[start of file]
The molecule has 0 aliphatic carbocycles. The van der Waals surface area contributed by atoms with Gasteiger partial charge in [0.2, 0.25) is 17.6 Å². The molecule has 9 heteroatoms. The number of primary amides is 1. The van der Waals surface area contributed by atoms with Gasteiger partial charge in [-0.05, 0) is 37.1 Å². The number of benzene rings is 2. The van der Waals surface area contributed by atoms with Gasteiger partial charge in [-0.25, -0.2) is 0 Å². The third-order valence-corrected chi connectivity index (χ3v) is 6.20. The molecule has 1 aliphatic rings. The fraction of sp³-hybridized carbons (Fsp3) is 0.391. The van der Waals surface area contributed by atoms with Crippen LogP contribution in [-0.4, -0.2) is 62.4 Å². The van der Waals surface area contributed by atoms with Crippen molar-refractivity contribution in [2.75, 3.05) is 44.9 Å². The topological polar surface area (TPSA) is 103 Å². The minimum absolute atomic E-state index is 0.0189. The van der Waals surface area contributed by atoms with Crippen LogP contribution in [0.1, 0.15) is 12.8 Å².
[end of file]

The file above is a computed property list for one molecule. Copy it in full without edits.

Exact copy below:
The molecule has 0 aliphatic carbocycles. The van der Waals surface area contributed by atoms with Gasteiger partial charge in [0.2, 0.25) is 17.6 Å². The molecule has 9 heteroatoms. The number of primary amides is 1. The van der Waals surface area contributed by atoms with Gasteiger partial charge in [-0.05, 0) is 37.1 Å². The number of benzene rings is 2. The van der Waals surface area contributed by atoms with Gasteiger partial charge in [-0.25, -0.2) is 0 Å². The third-order valence-corrected chi connectivity index (χ3v) is 6.20. The molecule has 1 aliphatic rings. The fraction of sp³-hybridized carbons (Fsp3) is 0.391. The van der Waals surface area contributed by atoms with Crippen LogP contribution in [-0.4, -0.2) is 62.4 Å². The van der Waals surface area contributed by atoms with Crippen molar-refractivity contribution in [2.75, 3.05) is 44.9 Å². The topological polar surface area (TPSA) is 103 Å². The minimum absolute atomic E-state index is 0.0189. The van der Waals surface area contributed by atoms with Crippen LogP contribution in [0.1, 0.15) is 12.8 Å².